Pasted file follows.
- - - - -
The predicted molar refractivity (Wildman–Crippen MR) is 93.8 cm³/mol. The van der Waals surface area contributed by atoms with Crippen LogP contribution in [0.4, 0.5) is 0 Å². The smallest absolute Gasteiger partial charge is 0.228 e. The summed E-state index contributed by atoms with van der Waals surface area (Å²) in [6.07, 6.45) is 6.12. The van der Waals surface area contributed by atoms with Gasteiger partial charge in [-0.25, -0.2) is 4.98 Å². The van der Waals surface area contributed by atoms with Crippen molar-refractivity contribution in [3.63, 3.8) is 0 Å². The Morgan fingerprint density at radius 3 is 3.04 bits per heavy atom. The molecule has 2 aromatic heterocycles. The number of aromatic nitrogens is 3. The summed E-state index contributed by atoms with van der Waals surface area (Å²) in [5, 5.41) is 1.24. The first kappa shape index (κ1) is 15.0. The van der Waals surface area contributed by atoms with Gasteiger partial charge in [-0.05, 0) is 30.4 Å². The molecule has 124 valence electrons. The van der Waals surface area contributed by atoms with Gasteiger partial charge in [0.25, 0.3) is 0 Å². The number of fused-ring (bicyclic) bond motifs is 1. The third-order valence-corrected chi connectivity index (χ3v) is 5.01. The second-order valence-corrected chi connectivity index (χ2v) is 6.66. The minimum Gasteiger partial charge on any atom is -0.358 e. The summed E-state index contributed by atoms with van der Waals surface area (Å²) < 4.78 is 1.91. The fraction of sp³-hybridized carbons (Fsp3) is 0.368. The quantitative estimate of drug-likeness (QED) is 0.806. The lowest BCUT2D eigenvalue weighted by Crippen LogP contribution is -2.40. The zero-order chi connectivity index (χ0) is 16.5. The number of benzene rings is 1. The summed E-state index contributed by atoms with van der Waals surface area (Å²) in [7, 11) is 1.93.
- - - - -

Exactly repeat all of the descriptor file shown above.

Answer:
The predicted molar refractivity (Wildman–Crippen MR) is 93.8 cm³/mol. The van der Waals surface area contributed by atoms with Crippen LogP contribution in [0.4, 0.5) is 0 Å². The smallest absolute Gasteiger partial charge is 0.228 e. The summed E-state index contributed by atoms with van der Waals surface area (Å²) in [6.07, 6.45) is 6.12. The van der Waals surface area contributed by atoms with Gasteiger partial charge in [-0.25, -0.2) is 4.98 Å². The van der Waals surface area contributed by atoms with Crippen molar-refractivity contribution in [3.63, 3.8) is 0 Å². The Morgan fingerprint density at radius 3 is 3.04 bits per heavy atom. The molecule has 2 aromatic heterocycles. The number of aromatic nitrogens is 3. The summed E-state index contributed by atoms with van der Waals surface area (Å²) in [5, 5.41) is 1.24. The first kappa shape index (κ1) is 15.0. The van der Waals surface area contributed by atoms with Gasteiger partial charge in [-0.05, 0) is 30.4 Å². The molecule has 124 valence electrons. The van der Waals surface area contributed by atoms with Gasteiger partial charge in [0.25, 0.3) is 0 Å². The number of fused-ring (bicyclic) bond motifs is 1. The third-order valence-corrected chi connectivity index (χ3v) is 5.01. The second-order valence-corrected chi connectivity index (χ2v) is 6.66. The minimum Gasteiger partial charge on any atom is -0.358 e. The summed E-state index contributed by atoms with van der Waals surface area (Å²) < 4.78 is 1.91. The fraction of sp³-hybridized carbons (Fsp3) is 0.368. The quantitative estimate of drug-likeness (QED) is 0.806. The lowest BCUT2D eigenvalue weighted by Crippen LogP contribution is -2.40. The zero-order chi connectivity index (χ0) is 16.5. The number of benzene rings is 1. The summed E-state index contributed by atoms with van der Waals surface area (Å²) in [7, 11) is 1.93.